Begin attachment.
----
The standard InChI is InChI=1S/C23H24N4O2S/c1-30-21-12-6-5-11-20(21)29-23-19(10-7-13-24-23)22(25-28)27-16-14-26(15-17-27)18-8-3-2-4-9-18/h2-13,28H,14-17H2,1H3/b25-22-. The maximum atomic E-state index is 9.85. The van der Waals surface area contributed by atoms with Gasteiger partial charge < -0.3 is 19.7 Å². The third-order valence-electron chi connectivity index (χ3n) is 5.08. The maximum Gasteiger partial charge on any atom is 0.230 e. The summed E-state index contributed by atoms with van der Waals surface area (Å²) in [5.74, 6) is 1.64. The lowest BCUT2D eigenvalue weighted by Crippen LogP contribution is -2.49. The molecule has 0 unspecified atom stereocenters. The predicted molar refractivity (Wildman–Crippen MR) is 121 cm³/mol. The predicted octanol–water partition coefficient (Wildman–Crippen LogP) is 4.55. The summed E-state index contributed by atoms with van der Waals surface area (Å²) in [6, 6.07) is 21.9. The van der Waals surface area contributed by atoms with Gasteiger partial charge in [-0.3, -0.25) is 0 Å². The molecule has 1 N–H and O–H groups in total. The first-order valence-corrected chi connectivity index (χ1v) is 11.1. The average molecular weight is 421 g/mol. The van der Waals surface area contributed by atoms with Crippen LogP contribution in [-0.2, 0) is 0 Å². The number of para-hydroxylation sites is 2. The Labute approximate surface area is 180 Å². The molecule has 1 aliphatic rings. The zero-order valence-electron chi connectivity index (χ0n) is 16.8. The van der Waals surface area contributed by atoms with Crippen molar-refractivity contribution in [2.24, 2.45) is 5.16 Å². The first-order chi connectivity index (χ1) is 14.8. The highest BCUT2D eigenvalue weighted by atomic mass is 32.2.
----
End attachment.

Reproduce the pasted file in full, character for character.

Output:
The standard InChI is InChI=1S/C23H24N4O2S/c1-30-21-12-6-5-11-20(21)29-23-19(10-7-13-24-23)22(25-28)27-16-14-26(15-17-27)18-8-3-2-4-9-18/h2-13,28H,14-17H2,1H3/b25-22-. The maximum atomic E-state index is 9.85. The van der Waals surface area contributed by atoms with Gasteiger partial charge < -0.3 is 19.7 Å². The third-order valence-electron chi connectivity index (χ3n) is 5.08. The maximum Gasteiger partial charge on any atom is 0.230 e. The summed E-state index contributed by atoms with van der Waals surface area (Å²) in [5.74, 6) is 1.64. The lowest BCUT2D eigenvalue weighted by Crippen LogP contribution is -2.49. The molecule has 0 unspecified atom stereocenters. The predicted molar refractivity (Wildman–Crippen MR) is 121 cm³/mol. The predicted octanol–water partition coefficient (Wildman–Crippen LogP) is 4.55. The summed E-state index contributed by atoms with van der Waals surface area (Å²) in [6, 6.07) is 21.9. The van der Waals surface area contributed by atoms with Gasteiger partial charge in [-0.3, -0.25) is 0 Å². The molecule has 1 N–H and O–H groups in total. The first-order valence-corrected chi connectivity index (χ1v) is 11.1. The average molecular weight is 421 g/mol. The van der Waals surface area contributed by atoms with Crippen LogP contribution in [-0.2, 0) is 0 Å². The number of para-hydroxylation sites is 2. The Labute approximate surface area is 180 Å². The molecule has 1 aliphatic rings. The zero-order valence-electron chi connectivity index (χ0n) is 16.8. The van der Waals surface area contributed by atoms with Crippen molar-refractivity contribution in [2.24, 2.45) is 5.16 Å². The first-order chi connectivity index (χ1) is 14.8. The highest BCUT2D eigenvalue weighted by atomic mass is 32.2.